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Loch Morar Expedition Report 1975

© Loch Ness & Morar Project.
May be used for private research only. All other rights reserved.

This year an attempt was made to investigate the cause of sightings indicating the presence of a large unknown animal in Loch Morar, with characteristics similar to those familiar at Loch Ness.

The following report is to record this, since though we have failed so far, there are elements in our objectives, attitude and method, which are new to investigations of this kind. Furthermore, we have broken ground along our chosen lines of approach, and so have confidence in seeking support for a continuation and extension of our activities next year.

The expedition took place between August 15th and the end of September and con­sisted mainly of zoology students of Royal Holloway College, University of London, who manned the equipment which I had designed and built in collaboration with Mr. Trevor Wicks.

Expedition Members

M. Barrett
L. Davis
I. Ericke
D. Foakes
P. Kennedy
T. Leighton
I. Montgomery Campbell
G. Orton
T. Parker
M. Parsons
C. Penfield
S. Robinson
J. Saye
D. Sharp
N. Smith
A. Thorogood
R. White
M. Whitehead
T. Wicks
A. Wyatt



We wish to express our gratitude to the following for their co‑operation encouragement:

Mr. Tim Dinsdale, A.R.AeS
The Loch Morar Survey. 1970-72
Elizabeth Montgomery Campbell, MJI
Dr. David Solomon
The Master of Lovat
The residents of Morar, particularly Mr. McCleod (proprietor of the Morar Hotel) and
Mr. Walker, Mr. Angus Cameron, Mr. Morrison and Mr. Mc.Donnell.

We also record our appreciation of the help given to us by the following in contributing equipment free of charge, especially to Stanmore Video Services Ltd. for providing a closed-circuit television system.

Gwelo Manufacturing Ltd
Mr. Tony Dodds
Mr. R. Pliskin
Electronic Pest Control Ltd.
Scientific & Technical Ltd.
Admiralty Research Laboratory
Drawings by MJ. Parsons

Published November 1975,  Loch Morar Expedition 1973-75


Loch Morar is a glaciated fresh‑water lake, lying about 2.5 miles south of Mallaig, on the south‑west seaboard of Inverness-shire. It is some twelve miles long, with an average width of nearly a mile, and has a catchment area of about 65 square miles. The area is one of metamorphosed Moine schist, with drowned fjord‑like valleys, deepened by the glaciers. The Loch is typical of lakes formed in this way, having a great depth at the centre, while being shallow at the seaward end. Here there is a low‑lying area, known as the "Smooth Mile", which is a terminal moraine and upon which the present village of Morar stands. At this point the very short River Morar drains the loch into the sea only a quarter of a mile away, with a fall of only thirty feet. It is believed that the sea level was once higher, just as the ice retreated and that 6000 years ago, there would have been little difference between loch and sea level. This would have made it easier for marine animals to enter.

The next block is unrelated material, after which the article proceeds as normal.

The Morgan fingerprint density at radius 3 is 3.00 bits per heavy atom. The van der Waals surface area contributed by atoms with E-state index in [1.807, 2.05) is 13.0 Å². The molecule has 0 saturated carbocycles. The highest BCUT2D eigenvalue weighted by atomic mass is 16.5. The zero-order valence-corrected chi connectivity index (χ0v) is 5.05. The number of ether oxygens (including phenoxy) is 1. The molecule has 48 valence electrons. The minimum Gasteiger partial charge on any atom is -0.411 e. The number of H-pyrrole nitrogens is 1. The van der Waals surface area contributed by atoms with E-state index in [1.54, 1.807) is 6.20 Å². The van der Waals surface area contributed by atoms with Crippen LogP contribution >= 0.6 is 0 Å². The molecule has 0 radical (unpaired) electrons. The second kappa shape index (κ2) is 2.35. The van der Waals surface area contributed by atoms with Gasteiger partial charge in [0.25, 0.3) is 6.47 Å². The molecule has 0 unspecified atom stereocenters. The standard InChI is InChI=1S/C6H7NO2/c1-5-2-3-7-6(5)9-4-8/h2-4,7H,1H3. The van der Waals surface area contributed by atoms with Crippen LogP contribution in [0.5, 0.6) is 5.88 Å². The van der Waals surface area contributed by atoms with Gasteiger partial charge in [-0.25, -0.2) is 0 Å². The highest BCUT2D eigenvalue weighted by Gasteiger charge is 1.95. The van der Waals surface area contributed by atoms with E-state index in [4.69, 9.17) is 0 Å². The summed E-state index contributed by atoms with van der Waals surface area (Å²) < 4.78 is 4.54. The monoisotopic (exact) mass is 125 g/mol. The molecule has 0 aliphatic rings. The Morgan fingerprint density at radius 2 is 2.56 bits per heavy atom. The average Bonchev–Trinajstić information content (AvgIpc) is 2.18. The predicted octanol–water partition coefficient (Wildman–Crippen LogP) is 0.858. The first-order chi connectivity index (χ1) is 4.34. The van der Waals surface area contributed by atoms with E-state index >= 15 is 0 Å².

The lake is the deepest in the British Isles, the maximum recorded depth being 1017 feet in the centre, opposite the River Meoble, one of the main feeder streams of the southern shore. To find an equivalent depth in the sea, west of Scotland, it is necessary to go beyond the continental shelf west of Ireland. Though a third deeper than Loch Ness (which is a fault line) Morar is less steep‑sided, having a mean depth of only 284 feet as against 433 feet. It has a much greater proportion of shallow water and many small shallow bays, particularly to the south.

This is important, as bottom fauna, the main food for fish, is restricted to water less than 50 feet deep and Morar is therefore relatively productive in a biological sense. There are substantial numbers of salmon, sea‑trout, brown trout, char, eels, sticklebacks and minnows. It may be of significance that salmon only enter the Loch to spawn, having derived the energy for their development from the sea. They could therefore be an important food source independent of the basic productivity of the loch. There is now a hydro‑electric power dam on the River Morar, which would effectively prevent any large animal leaving the loch by that route. The village of Morar lies at the western end on the "Road to the Isles" but is screened from the greater part of the loch by hills and a group of wooded islands. A road runs to the village of Bracorina, about one third along the length of the loch. Only the few houses of this village and a house at Swordlands overlook the water. Compared with Loch Ness therefore, very few people are in a position to see the loch's surface.